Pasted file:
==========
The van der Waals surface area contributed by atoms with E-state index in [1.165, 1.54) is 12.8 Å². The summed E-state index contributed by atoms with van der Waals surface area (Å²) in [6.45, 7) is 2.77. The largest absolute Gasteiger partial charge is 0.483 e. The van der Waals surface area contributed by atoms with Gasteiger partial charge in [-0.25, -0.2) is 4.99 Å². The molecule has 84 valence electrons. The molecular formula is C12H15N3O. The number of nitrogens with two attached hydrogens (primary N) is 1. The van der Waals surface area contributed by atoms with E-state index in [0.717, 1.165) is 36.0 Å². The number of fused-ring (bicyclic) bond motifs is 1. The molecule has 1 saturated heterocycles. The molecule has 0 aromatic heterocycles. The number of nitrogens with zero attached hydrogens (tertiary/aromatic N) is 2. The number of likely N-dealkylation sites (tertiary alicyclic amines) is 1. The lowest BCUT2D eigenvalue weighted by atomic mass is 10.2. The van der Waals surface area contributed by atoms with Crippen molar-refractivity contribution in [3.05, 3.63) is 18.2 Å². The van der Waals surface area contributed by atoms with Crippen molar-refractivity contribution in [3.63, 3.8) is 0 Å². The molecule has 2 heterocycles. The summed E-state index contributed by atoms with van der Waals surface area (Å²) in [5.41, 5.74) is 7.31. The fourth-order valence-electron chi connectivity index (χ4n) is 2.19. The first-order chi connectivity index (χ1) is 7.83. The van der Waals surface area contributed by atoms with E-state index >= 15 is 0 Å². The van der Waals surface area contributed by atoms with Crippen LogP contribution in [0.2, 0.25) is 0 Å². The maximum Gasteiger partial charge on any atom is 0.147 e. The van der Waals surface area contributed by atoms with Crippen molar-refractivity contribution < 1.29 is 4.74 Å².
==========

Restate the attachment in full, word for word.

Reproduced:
The van der Waals surface area contributed by atoms with E-state index in [1.165, 1.54) is 12.8 Å². The summed E-state index contributed by atoms with van der Waals surface area (Å²) in [6.45, 7) is 2.77. The largest absolute Gasteiger partial charge is 0.483 e. The van der Waals surface area contributed by atoms with Gasteiger partial charge in [-0.25, -0.2) is 4.99 Å². The molecule has 84 valence electrons. The molecular formula is C12H15N3O. The number of nitrogens with two attached hydrogens (primary N) is 1. The van der Waals surface area contributed by atoms with E-state index in [0.717, 1.165) is 36.0 Å². The number of fused-ring (bicyclic) bond motifs is 1. The molecule has 1 saturated heterocycles. The molecule has 0 aromatic heterocycles. The number of nitrogens with zero attached hydrogens (tertiary/aromatic N) is 2. The number of likely N-dealkylation sites (tertiary alicyclic amines) is 1. The lowest BCUT2D eigenvalue weighted by atomic mass is 10.2. The van der Waals surface area contributed by atoms with Crippen molar-refractivity contribution in [3.05, 3.63) is 18.2 Å². The van der Waals surface area contributed by atoms with Crippen molar-refractivity contribution in [3.63, 3.8) is 0 Å². The molecule has 2 heterocycles. The summed E-state index contributed by atoms with van der Waals surface area (Å²) in [5.41, 5.74) is 7.31. The fourth-order valence-electron chi connectivity index (χ4n) is 2.19. The first-order chi connectivity index (χ1) is 7.83. The van der Waals surface area contributed by atoms with E-state index >= 15 is 0 Å². The van der Waals surface area contributed by atoms with Crippen LogP contribution in [0.2, 0.25) is 0 Å². The maximum Gasteiger partial charge on any atom is 0.147 e. The van der Waals surface area contributed by atoms with Crippen molar-refractivity contribution < 1.29 is 4.74 Å².